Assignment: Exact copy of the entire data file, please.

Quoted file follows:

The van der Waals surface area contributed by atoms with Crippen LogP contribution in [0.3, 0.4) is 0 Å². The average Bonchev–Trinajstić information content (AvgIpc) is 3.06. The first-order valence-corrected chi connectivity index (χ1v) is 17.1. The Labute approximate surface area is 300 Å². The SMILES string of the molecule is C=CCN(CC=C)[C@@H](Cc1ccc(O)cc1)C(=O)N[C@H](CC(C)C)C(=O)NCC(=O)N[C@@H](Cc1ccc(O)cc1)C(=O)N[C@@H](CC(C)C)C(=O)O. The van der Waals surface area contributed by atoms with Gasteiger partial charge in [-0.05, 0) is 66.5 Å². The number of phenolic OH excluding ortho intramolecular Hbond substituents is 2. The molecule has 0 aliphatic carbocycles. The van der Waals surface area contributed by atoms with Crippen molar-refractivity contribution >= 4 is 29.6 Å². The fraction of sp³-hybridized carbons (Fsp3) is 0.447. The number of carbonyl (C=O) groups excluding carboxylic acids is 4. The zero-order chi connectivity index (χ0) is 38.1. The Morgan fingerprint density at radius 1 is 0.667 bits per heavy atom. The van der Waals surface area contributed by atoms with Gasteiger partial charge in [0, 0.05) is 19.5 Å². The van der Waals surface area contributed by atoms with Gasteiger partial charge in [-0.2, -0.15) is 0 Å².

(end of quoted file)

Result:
The van der Waals surface area contributed by atoms with Crippen LogP contribution in [0.3, 0.4) is 0 Å². The average Bonchev–Trinajstić information content (AvgIpc) is 3.06. The first-order valence-corrected chi connectivity index (χ1v) is 17.1. The Labute approximate surface area is 300 Å². The SMILES string of the molecule is C=CCN(CC=C)[C@@H](Cc1ccc(O)cc1)C(=O)N[C@H](CC(C)C)C(=O)NCC(=O)N[C@@H](Cc1ccc(O)cc1)C(=O)N[C@@H](CC(C)C)C(=O)O. The van der Waals surface area contributed by atoms with Gasteiger partial charge in [-0.05, 0) is 66.5 Å². The number of phenolic OH excluding ortho intramolecular Hbond substituents is 2. The molecule has 0 aliphatic carbocycles. The van der Waals surface area contributed by atoms with Crippen molar-refractivity contribution >= 4 is 29.6 Å². The fraction of sp³-hybridized carbons (Fsp3) is 0.447. The number of carbonyl (C=O) groups excluding carboxylic acids is 4. The zero-order chi connectivity index (χ0) is 38.1. The Morgan fingerprint density at radius 1 is 0.667 bits per heavy atom. The van der Waals surface area contributed by atoms with Gasteiger partial charge in [0, 0.05) is 19.5 Å². The van der Waals surface area contributed by atoms with Gasteiger partial charge in [-0.2, -0.15) is 0 Å².